Come and listen to four local authors read from and discuss their most recent work. There will be plenty of time for discussion and Q and As, and of course books will be available for sale and signing by the authors.

The four participating authors are:

Brian Katcher

Sean Frazier

Art Smith

Richard Stickann.

The event starts at 6:00, and is completely free to attend. Hope to see you there to celebrate some of mid-Missouri’s literary talent!

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6:00 PM18:00

Walter Bargen, November 15, 2018, 6:00 p.m.

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We’re very pleased to welcome Missouri’s first Poet Laureate, Walter Bargen, to Skylark. Walter will be reading from his new book of poems, MY OTHER MOTHER’S RED MERCEDES, on Thursday, November 15 at 6:00 p.m.

Walter Bargen has published many books of poetry.  His most recent books are: Days Like This Are Necessary: New & Selected Poems (2009), Endearing Ruins (2012), Trouble Behind Glass Doors (2013), Quixotic (2014), Gone West (2014), and Too Quick for the Living (2017).  He was appointed the first poet laureate of Missouri (2008-2009).  His awards include a National Endowment of the Arts Fellowship (1991), Prose Award from Quarter After Eight (1996), the Hanks Prize (1996), the Chester H. Jones Foundation prize (1997), the William Rockhill Nelson Award (2005), Short Fiction Award– A cappella Zoo (2011). His poems, essays, and stories have appeared in over 200 magazines.

Books will be available for purchase and signing by Walter after the event.

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5:30 PM17:30

Teacher Appreciation Night

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We love our local teachers, and on November 11, we’ll be celebrating educators of all stripes (librarians, teachers and administrators, K-12) by inviting them to participate in our very first Teacher Appreciation Night.

This will be an opportunity for teachers to shop, chat, and to meet with Skylark staff to discuss how we can help you in the classroom.  Talk to us about teaming up for author visits, trips to the shop, custom classroom or library orders, help in finding materials related to curriculum or for outside-of-the-box approaches to reading.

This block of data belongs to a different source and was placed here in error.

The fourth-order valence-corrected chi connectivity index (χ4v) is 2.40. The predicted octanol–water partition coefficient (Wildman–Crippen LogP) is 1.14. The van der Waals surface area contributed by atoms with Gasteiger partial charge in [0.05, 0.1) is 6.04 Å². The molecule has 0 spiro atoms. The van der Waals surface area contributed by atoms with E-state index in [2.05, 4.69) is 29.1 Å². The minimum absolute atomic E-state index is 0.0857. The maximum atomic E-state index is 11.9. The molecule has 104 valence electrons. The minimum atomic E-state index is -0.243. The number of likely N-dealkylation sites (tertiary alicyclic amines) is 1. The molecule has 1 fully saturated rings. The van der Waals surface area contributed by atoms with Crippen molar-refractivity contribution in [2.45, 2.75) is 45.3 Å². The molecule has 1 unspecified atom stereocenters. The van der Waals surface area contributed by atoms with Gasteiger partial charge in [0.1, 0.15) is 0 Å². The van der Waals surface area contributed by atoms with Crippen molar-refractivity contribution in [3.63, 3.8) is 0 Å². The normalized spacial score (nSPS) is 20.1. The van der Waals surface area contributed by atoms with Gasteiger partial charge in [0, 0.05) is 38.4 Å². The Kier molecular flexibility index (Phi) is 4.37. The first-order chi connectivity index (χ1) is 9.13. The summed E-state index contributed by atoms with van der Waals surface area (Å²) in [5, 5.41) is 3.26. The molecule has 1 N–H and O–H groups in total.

We’ll be giving away a ton of door prizes, from neat tote bags to signed books and exclusive copies of forthcoming titles.

Most importantly, everyone will receive a 20% discount on all purchases during the event.

THIS EVENT IS ABSOLUTELY FREE! All you need is your educator ID to participate. You don’t have to register in advance to attend, although if you do you’ll be entered into a drawing to win a signed copy of Kate DiCamillo’s new book, LOUISIANA’S WAY HOME - and other goodies, too. Just shoot us an email at to let us know you’ll be coming! The event will start at 5:30 (after the shop is closed for normal business) until 7:30.

Mark your calendars, and if you know a teacher, please spread the word!

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9:30 AM09:30

Bookshop Yoga Returns!

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The second session of yoga in a bookshop will take place on Sunday, November 11, at 9:30 a.m. Bookseller extraordinaire and experienced yoga instructor Michaela will once again be leading an hour-long yoga class for people of all levels and experience.

Doing yoga when surrounded by books is the thing to do these days. You read it here first. Click here to read Michaela’s thoughts about the link between yoga and reading. It’s awesome.


  • You will need to bring your own yoga mat.  

  • Cost: $10 cash, but you get a $10 credit to spend in the shop that day.

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7:00 PM19:00

Lisa Finn Powell, November 9, 2018, 7 p.m.

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Lisa Finn Powell will be returning to Columbia on November 9 to present her book, “The Thin Time”, a poignant memoir of a journey through grief. The event will begin at Skylark Bookshop at 7:00 p.m.

Born and raised in the USA, Lisa spent two decades living and working in London and is now happily ensconced in Australia. She has a media background as an author, creative director, humour columnist, reporter, copywriter, producer, editor, voice-over talent, on-air personality, speaker and workshop leader. Her writing focuses on lifestyle, food, art, travel, grief, education, birth, parenting and immigration. Her articles and columns have been published on-line and in newspapers and magazines around the world.

Lisa Finn Powell was the mother of four young children when her world unraveled after the death of her husband from a mysterious toxic brain injury. To her shock, she discovered that they did not have any life insurance, mortgage protection or money in the savings account and were heavily in debt. The Thin Time is an unflinchingly raw account of a journey through grief across three continents. As she struggled to redefine herself, build a new life for her family and come to terms with the way in which he died, she discovered a way to reconcile the unpredictability of life and death, by accepting whichever way the wind blows. Her moving story of loss, fear, forgiveness and nature, will give hope to those who read it.